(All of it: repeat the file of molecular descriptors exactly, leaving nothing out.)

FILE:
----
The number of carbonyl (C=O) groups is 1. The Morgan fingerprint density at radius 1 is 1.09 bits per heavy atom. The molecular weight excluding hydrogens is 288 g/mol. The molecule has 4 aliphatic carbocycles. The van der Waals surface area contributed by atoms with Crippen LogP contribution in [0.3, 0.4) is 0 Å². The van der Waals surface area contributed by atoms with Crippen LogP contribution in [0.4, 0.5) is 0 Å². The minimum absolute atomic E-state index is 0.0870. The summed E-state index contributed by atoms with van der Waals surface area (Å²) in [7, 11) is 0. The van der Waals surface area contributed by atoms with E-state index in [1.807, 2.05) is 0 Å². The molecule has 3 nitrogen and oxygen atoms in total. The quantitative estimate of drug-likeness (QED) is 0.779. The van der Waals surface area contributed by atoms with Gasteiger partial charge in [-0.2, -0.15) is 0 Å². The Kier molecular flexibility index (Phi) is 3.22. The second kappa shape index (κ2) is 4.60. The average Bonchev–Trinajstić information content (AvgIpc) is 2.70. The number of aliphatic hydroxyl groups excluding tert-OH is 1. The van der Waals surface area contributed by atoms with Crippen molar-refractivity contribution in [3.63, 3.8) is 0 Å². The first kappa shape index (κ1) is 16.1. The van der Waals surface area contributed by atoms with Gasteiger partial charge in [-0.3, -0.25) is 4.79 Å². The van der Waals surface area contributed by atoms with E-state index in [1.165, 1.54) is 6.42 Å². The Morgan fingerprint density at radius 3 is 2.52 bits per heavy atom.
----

The number of carbonyl (C=O) groups is 1. The Morgan fingerprint density at radius 1 is 1.09 bits per heavy atom. The molecular weight excluding hydrogens is 288 g/mol. The molecule has 4 aliphatic carbocycles. The van der Waals surface area contributed by atoms with Crippen LogP contribution in [0.3, 0.4) is 0 Å². The van der Waals surface area contributed by atoms with Crippen LogP contribution in [0.4, 0.5) is 0 Å². The minimum absolute atomic E-state index is 0.0870. The summed E-state index contributed by atoms with van der Waals surface area (Å²) in [7, 11) is 0. The van der Waals surface area contributed by atoms with E-state index in [1.807, 2.05) is 0 Å². The molecule has 3 nitrogen and oxygen atoms in total. The quantitative estimate of drug-likeness (QED) is 0.779. The van der Waals surface area contributed by atoms with Gasteiger partial charge in [-0.2, -0.15) is 0 Å². The Kier molecular flexibility index (Phi) is 3.22. The second kappa shape index (κ2) is 4.60. The average Bonchev–Trinajstić information content (AvgIpc) is 2.70. The number of aliphatic hydroxyl groups excluding tert-OH is 1. The van der Waals surface area contributed by atoms with Crippen molar-refractivity contribution in [3.63, 3.8) is 0 Å². The first kappa shape index (κ1) is 16.1. The van der Waals surface area contributed by atoms with Gasteiger partial charge in [-0.3, -0.25) is 4.79 Å². The van der Waals surface area contributed by atoms with E-state index in [1.165, 1.54) is 6.42 Å². The Morgan fingerprint density at radius 3 is 2.52 bits per heavy atom.